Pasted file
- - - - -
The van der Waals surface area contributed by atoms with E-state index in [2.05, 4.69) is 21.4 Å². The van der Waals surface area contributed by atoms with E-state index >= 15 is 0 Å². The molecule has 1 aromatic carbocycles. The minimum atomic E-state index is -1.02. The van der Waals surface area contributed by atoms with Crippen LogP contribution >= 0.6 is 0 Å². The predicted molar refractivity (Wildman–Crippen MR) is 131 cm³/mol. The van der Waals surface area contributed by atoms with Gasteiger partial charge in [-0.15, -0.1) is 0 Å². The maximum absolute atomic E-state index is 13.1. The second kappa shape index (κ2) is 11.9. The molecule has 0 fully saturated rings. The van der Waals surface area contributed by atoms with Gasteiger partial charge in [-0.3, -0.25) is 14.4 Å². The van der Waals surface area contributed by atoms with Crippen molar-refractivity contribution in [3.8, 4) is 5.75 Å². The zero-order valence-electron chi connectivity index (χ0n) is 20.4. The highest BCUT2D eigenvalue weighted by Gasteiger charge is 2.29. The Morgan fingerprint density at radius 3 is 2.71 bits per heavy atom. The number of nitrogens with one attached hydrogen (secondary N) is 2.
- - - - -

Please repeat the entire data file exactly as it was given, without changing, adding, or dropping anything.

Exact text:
The van der Waals surface area contributed by atoms with E-state index in [2.05, 4.69) is 21.4 Å². The van der Waals surface area contributed by atoms with E-state index >= 15 is 0 Å². The molecule has 1 aromatic carbocycles. The minimum atomic E-state index is -1.02. The van der Waals surface area contributed by atoms with Crippen LogP contribution >= 0.6 is 0 Å². The predicted molar refractivity (Wildman–Crippen MR) is 131 cm³/mol. The van der Waals surface area contributed by atoms with Gasteiger partial charge in [-0.15, -0.1) is 0 Å². The maximum absolute atomic E-state index is 13.1. The second kappa shape index (κ2) is 11.9. The molecule has 0 fully saturated rings. The van der Waals surface area contributed by atoms with Gasteiger partial charge in [-0.3, -0.25) is 14.4 Å². The van der Waals surface area contributed by atoms with Crippen molar-refractivity contribution in [3.8, 4) is 5.75 Å². The zero-order valence-electron chi connectivity index (χ0n) is 20.4. The highest BCUT2D eigenvalue weighted by Gasteiger charge is 2.29. The Morgan fingerprint density at radius 3 is 2.71 bits per heavy atom. The number of nitrogens with one attached hydrogen (secondary N) is 2.